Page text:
UN acts to protect journalists, fight impunity

The United Nations has released a new resolution on the safety of journalists and has declared 2 November to be the “International Day to End Impunity.”

Proposed Kenyan law threatens to choke press (updated)

After a period of robust growth, the Kenyan media face a potentially devastating law.

Protests in Bangkok highlight drone journalism

While laws in the USA and the U.K. largely prohibit drone journalism, an unlikely country has accepted the use of these small, unmanned, camera-equipped aircraft to capture images: Thailand.

U.K.’s Royal Charter is a dangerous example, Sri Lankan editors warn

Sri Lankan editors are urging British Prime Minister David Cameron to put a stop to the Royal Charter on press regulation affirming the need to protect the U.K.’s reputation as a “beacon of freedom.”

Proposed Royal Press Charter in Britain draws outrage

Controversies over press freedom in Britain have been prominent in news headlines since the Leveson report last year, and current proposals for a Parliament-backed Royal Charter to govern press regulation is the subject of indignant and divisive debate.

World’s press calls on established democracies to better protect freedom of expression

On the eve of the World Publishing Expo, the Board of WAN-IFRA expressed their concern over a growing number of cases of press freedom violations in established democracies, and called for greater respect for freedom of expression.

No news is good news for South Africa’s President Jacob Zuma

In an address to journalism students visiting Parliament from Tshwane University of Technology, South African President Jacob Zuma bemoaned the “overly negative” image of the country portrayed in the media, suggesting it deterred foreign investment and painted a stay-away image. Citing a trip to Mexico as deputy president, he lauded the “patriotic reporting” that kept bad news out of the country’s press. What President Zuma failed to acknowledge is that the Mexican media has been under constant violent attack for its attempts to cover the ongoing consequences of the “War on Drugs”, and that the silence he so praised is a desperate sign of the country’s democratic failings.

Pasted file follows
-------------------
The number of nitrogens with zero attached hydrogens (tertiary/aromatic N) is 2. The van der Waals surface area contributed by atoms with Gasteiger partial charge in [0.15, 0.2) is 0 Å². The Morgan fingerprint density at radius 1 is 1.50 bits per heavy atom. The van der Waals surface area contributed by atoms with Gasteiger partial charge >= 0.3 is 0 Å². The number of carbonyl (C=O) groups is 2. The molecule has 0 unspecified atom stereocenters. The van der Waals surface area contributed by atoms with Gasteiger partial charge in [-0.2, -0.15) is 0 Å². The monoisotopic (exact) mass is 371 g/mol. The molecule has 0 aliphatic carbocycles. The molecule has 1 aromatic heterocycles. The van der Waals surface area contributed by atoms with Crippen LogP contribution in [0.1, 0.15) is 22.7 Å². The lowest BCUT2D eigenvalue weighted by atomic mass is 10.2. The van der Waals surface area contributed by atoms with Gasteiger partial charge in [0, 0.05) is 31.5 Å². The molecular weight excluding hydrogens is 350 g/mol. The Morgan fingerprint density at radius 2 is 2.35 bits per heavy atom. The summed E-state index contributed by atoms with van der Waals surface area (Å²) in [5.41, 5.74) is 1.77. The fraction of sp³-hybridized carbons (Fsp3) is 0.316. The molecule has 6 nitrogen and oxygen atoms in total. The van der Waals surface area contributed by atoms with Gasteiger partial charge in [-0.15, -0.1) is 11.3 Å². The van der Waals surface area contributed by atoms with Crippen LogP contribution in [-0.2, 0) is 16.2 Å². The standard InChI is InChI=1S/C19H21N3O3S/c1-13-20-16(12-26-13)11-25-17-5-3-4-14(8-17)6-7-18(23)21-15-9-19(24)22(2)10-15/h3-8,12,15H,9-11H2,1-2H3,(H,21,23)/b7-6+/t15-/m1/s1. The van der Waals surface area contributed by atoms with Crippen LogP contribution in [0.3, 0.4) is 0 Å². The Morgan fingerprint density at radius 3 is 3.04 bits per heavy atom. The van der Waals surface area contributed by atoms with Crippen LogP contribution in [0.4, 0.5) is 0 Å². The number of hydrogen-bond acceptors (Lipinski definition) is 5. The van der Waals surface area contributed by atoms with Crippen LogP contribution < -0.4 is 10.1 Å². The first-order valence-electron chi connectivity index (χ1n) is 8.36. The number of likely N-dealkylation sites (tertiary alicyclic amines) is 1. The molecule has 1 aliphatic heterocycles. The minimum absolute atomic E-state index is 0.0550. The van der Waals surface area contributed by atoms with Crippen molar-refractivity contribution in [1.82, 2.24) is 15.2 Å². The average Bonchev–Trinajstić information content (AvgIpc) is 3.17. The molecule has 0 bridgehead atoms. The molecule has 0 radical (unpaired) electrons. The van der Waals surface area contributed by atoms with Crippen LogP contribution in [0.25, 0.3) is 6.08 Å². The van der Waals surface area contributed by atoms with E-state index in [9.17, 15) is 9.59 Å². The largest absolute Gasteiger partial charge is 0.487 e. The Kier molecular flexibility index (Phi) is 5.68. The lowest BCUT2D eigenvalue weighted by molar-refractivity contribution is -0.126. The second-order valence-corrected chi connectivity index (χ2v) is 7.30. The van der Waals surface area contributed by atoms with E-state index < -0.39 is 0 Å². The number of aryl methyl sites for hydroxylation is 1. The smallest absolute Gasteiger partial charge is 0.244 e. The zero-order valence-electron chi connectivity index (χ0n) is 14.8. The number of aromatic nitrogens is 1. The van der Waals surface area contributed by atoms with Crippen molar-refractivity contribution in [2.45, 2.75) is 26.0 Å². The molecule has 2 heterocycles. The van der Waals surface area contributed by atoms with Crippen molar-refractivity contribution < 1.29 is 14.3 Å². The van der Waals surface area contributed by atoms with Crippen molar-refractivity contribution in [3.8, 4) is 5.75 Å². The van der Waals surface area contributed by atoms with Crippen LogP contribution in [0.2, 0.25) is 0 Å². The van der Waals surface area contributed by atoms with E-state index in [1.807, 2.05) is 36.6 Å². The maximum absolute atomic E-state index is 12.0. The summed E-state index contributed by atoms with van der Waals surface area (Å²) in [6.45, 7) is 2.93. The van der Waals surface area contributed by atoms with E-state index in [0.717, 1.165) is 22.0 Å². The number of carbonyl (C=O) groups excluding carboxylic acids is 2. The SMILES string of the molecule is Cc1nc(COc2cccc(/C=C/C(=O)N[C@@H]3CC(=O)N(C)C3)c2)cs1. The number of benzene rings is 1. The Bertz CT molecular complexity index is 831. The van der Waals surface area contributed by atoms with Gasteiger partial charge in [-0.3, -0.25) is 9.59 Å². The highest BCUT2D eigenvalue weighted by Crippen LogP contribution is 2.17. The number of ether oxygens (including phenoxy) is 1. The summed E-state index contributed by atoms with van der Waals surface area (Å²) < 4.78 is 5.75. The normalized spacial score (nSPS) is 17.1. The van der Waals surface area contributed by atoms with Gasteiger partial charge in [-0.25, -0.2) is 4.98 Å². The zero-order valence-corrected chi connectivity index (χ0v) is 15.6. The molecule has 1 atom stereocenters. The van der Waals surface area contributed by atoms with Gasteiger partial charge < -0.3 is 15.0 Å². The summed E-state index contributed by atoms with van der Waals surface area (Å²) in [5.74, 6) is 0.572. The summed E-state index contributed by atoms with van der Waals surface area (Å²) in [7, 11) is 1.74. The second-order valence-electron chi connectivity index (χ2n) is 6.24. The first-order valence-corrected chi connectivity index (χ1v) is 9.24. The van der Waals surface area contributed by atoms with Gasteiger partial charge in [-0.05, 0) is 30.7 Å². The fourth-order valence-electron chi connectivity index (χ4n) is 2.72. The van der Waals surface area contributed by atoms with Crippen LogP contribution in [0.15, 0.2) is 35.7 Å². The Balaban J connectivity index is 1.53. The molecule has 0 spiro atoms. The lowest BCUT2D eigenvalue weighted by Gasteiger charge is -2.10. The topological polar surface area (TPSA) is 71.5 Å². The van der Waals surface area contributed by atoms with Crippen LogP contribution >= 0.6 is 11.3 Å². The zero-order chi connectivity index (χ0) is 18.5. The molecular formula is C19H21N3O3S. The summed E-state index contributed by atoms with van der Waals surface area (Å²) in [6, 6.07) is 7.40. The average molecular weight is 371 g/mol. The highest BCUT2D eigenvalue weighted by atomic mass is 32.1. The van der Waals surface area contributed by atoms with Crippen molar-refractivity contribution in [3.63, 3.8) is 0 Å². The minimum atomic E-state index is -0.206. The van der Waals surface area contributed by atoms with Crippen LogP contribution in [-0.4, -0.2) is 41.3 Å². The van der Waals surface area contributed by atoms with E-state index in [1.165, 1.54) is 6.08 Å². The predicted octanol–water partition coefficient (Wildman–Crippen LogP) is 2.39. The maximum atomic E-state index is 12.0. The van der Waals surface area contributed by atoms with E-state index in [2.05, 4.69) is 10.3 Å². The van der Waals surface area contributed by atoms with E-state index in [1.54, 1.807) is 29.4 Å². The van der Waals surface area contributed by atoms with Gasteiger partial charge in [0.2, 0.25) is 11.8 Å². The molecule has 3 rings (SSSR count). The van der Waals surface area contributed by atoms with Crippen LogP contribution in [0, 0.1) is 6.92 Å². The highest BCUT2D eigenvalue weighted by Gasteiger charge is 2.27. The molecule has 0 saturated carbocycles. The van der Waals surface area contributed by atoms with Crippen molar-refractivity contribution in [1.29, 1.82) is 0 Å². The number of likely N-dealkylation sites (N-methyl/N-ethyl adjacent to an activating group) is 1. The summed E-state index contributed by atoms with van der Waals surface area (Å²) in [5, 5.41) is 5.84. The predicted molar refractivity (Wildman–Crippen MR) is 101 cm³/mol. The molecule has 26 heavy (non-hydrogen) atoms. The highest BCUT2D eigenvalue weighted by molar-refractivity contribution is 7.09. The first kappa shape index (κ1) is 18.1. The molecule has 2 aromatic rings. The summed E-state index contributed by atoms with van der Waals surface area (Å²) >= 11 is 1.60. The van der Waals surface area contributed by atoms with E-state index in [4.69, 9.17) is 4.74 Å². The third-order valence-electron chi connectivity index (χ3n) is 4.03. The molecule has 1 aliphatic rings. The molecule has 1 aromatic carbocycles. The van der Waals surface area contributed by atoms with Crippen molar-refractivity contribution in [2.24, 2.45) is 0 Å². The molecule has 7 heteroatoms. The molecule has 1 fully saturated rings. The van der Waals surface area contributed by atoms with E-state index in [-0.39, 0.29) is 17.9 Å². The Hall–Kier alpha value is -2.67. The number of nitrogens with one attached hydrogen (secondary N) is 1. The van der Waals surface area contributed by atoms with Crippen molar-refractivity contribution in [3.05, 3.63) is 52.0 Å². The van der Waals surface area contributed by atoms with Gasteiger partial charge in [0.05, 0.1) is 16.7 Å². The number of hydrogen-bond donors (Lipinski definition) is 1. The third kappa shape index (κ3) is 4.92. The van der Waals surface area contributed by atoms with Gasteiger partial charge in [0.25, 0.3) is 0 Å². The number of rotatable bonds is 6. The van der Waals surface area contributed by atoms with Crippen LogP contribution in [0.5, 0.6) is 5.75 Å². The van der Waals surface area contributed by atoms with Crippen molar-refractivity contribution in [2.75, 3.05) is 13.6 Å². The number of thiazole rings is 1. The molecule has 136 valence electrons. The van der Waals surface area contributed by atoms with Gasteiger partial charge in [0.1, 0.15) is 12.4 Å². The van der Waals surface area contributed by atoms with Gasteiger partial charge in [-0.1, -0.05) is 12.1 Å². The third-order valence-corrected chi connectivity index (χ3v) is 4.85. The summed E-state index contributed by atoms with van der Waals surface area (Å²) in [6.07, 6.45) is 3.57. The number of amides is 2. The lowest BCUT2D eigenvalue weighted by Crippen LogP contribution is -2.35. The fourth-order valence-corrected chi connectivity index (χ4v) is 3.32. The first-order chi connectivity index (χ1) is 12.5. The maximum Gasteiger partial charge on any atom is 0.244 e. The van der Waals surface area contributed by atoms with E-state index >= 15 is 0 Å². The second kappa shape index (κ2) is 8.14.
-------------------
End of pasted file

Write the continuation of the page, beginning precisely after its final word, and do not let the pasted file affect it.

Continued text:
Have you heard the one about the prosecutor, four cops and an award-winning journalist?

Neuchâtel, Switzerland, 6:40am, 13 August 2013. A prosecutor, four criminal investigators and an IT expert enter the apartment of award-winning journalist, Ludovic Rocchi. Working on assignment, the journalist’s wife is home alone and reportedly interrogated in his place. Computer equipment and notebooks are seized before the dawn squad retreat, taking along with them a good chunk of Switzerland’s press freedom.

It is time to enshrine press freedom as an immutable right in the UK

Illegal detention and government threats to a free press, just the latest headlines to emerge from the UK in a summer of revelations connected to NSA surveillance. Both revolve around the Guardian newspaper, and both require legal precedent to change in order to prevent Britain further lurching towards the unpleasant label of 21st Century totalitarian democracy.

New York Times’ Gmail use raises concerns over protection of sources

“In the wake of this year’s disclosures, it should be clear that unencrypted journalist-source communication is unforgivably reckless”. So said Edward Snowden, NSA whistleblower, when quizzed by Peter Maass on the issue of safe interaction between journalists and informants. Though he describes himself as “famously paranoid”, Snowden would find many of his fears over email security substantiated by tech journalist Steve Henn’s article on Google’s Gmail. Writing for NPR, Henn reports on the threat posed by Google’s email service to the privacy of journalists and, crucially, their sources.